Indigenous Yanomami ethnic group members are seen at the 5th Special Frontier Platoon in Auari, Roraima state, Brazil, on June 30, 2020, amid the novel coronavirus COVID-19 pandemic. (Photo: NELSON ALMEIDA / AFP)
Eight months after Amazonian church leaders met in Rome to discuss pastoral challenges, a new Ecclesial Conference of the Amazon was founded June 29 to carry on the synod's work.
The new conference includes representing the nine Amazonian countries, as well as representatives of the Latin American Conference of Religious, or CLAR; the Pan-Amazonian Church Network, or REPAM; and the Latin American and Caribbean arm of Caritas, the international Catholic Church humanitarian aid and development agency.
Three indigenous people -- one of them a religious sister -- and three representatives of Vatican offices are also members of the conference, which was announced at the end of a four-day virtual assembly.
The conference aims "to bring to fruition the dreams that Pope Francis laid out in 'Querida Amazonia,'" the postsynodal papal exhortation issued in February, Bishop David Martinez of Puerto Maldonado, Peru, told Catholic News Service.
In the document, the pope wrote that he dreams of a church that fights for the rights of the poor, preserves its cultural riches and natural beauty, and is made up of committed Christian communities that give it an Amazonian face.
That is a call to conversion that the new ecclesial conference must bring down to earth, Bishop Martinez said.
The body is part of the Latin American bishops' council, known as CELAM, but has its own leadership and is autonomous. Brazilian Cardinal Claudio Hummes is president and Bishop Martinez is vice president.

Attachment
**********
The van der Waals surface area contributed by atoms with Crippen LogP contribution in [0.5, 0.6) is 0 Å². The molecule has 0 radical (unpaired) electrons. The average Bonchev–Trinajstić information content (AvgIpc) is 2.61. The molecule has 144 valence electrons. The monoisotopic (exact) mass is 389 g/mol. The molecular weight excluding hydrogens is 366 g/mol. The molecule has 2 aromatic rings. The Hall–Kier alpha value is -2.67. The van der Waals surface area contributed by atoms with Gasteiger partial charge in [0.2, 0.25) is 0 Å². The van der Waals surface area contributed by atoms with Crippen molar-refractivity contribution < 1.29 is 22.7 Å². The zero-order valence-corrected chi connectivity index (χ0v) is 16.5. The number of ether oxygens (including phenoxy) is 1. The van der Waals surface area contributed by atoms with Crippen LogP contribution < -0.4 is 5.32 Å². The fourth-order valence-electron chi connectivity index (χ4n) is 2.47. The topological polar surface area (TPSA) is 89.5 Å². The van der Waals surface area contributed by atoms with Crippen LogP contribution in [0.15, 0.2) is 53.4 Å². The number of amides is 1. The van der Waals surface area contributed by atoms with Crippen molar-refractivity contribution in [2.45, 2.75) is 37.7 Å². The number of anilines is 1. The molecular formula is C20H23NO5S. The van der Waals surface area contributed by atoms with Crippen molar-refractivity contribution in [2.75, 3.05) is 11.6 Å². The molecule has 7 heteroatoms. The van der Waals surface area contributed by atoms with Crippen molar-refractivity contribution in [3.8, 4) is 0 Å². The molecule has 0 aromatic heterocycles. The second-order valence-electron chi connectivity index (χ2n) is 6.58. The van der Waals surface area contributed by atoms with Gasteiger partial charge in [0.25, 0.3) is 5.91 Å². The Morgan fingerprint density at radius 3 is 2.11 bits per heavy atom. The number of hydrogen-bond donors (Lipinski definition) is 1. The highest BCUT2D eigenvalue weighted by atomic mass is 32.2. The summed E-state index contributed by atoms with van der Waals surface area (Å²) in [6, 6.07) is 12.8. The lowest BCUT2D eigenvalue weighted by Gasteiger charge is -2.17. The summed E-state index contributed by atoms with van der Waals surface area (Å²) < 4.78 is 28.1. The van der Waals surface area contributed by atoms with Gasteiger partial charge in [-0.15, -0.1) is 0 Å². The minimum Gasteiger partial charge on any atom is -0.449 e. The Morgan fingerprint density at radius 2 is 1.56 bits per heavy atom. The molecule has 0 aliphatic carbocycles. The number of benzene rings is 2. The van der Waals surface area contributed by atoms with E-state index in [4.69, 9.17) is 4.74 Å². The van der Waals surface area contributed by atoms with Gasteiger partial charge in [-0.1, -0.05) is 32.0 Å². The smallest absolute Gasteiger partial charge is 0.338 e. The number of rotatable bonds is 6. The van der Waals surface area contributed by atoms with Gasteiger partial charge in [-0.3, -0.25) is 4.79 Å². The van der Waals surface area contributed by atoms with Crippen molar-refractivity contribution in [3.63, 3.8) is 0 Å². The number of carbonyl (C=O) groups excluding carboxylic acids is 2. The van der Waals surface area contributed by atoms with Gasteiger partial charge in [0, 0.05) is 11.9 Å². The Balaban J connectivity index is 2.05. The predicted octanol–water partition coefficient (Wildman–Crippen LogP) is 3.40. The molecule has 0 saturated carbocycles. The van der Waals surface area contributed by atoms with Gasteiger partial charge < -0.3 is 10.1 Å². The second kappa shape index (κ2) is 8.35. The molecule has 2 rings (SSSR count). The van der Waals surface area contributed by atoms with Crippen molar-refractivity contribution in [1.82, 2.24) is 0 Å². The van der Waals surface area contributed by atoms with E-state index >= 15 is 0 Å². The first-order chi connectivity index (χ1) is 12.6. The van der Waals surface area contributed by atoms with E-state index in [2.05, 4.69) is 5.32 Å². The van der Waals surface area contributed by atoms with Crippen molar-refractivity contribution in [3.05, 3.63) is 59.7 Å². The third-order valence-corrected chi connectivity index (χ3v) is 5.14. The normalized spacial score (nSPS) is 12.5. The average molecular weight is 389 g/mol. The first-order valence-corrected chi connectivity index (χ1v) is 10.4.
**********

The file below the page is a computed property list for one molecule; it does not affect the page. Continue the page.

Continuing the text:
"What is clear is that it is an ecclesial conference of the entire people of God," reflecting the synod held at the Vatican in October 2019, which included bishops, laypeople, priests, brothers and sisters, Bishop Martinez said.
It is connected with the rest of the Latin American church and with the Vatican, although details of its relationship the national conferences of bishops in six countries and the Antilles Episcopal Conference, which includes Guyana, French Guiana and Suriname, must still be worked out, he said.
The conference will continue working on issues raised at the synod, where participants discussed pastoral work among indigenous peoples, threats to the environment, new forms of ministry and an Amazonian liturgical rite.
"For the incarnation of the church in the Amazon, it is understood that there is a different reality, a diverse reality. An ecclesial structure was needed that could embrace the specific reforms of the church for the Amazon," he said. "That does not mean it will operate outside of or without communion with the rest of the universal church."
The creation of the new ecclesial conference, announced on the feast of Sts. Peter and Paul, comes as the coronavirus pandemic is taking a severe toll in the Amazon region, where more than 400,000 cases have been reported and more than 13,000 people have died, according to a REPAM tally based on official information from the countries.
In Amazonian areas where weak health care systems are overwhelmed by COVID-19 cases, or where indigenous communities have little or no access to care, vicariates and church organizations have taken up collections to provide medicine, oxygen, protective equipment and other assistance.
"The church continues to walk with the communities, accompanying and suffering with them," Bishop Martinez said of the pandemic. "It affects us because we are (a) church that lives among the people. Whatever affects the people affects the church."